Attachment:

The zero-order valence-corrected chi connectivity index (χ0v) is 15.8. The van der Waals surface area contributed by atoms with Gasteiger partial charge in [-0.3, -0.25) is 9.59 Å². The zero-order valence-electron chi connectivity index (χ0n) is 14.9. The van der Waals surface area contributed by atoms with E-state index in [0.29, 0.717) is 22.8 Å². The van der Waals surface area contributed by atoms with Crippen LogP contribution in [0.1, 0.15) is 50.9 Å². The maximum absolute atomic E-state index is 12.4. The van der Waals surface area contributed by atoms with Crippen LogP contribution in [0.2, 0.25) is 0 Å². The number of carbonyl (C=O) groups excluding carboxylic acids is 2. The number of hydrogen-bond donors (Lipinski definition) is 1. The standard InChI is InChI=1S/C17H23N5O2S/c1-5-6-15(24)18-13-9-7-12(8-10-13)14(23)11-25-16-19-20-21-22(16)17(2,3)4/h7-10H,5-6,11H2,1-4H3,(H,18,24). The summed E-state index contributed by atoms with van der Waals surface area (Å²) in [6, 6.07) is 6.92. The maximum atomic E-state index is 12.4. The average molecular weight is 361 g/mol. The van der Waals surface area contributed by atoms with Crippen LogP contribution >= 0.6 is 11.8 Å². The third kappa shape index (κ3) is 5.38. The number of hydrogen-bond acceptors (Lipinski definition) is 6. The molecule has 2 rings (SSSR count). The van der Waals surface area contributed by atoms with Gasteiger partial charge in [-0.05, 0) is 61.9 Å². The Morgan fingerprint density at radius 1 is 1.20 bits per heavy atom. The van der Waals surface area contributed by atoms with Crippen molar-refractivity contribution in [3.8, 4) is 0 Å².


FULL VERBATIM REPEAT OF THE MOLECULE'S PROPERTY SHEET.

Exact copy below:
The zero-order valence-corrected chi connectivity index (χ0v) is 15.8. The van der Waals surface area contributed by atoms with Gasteiger partial charge in [-0.3, -0.25) is 9.59 Å². The zero-order valence-electron chi connectivity index (χ0n) is 14.9. The van der Waals surface area contributed by atoms with E-state index in [0.29, 0.717) is 22.8 Å². The van der Waals surface area contributed by atoms with Crippen LogP contribution in [0.1, 0.15) is 50.9 Å². The maximum absolute atomic E-state index is 12.4. The van der Waals surface area contributed by atoms with Crippen LogP contribution in [0.2, 0.25) is 0 Å². The number of carbonyl (C=O) groups excluding carboxylic acids is 2. The number of hydrogen-bond donors (Lipinski definition) is 1. The standard InChI is InChI=1S/C17H23N5O2S/c1-5-6-15(24)18-13-9-7-12(8-10-13)14(23)11-25-16-19-20-21-22(16)17(2,3)4/h7-10H,5-6,11H2,1-4H3,(H,18,24). The summed E-state index contributed by atoms with van der Waals surface area (Å²) in [6, 6.07) is 6.92. The maximum atomic E-state index is 12.4. The average molecular weight is 361 g/mol. The van der Waals surface area contributed by atoms with Crippen LogP contribution >= 0.6 is 11.8 Å². The third kappa shape index (κ3) is 5.38. The number of hydrogen-bond acceptors (Lipinski definition) is 6. The molecule has 2 rings (SSSR count). The van der Waals surface area contributed by atoms with Gasteiger partial charge in [-0.05, 0) is 61.9 Å². The Morgan fingerprint density at radius 1 is 1.20 bits per heavy atom. The van der Waals surface area contributed by atoms with Crippen molar-refractivity contribution in [3.8, 4) is 0 Å².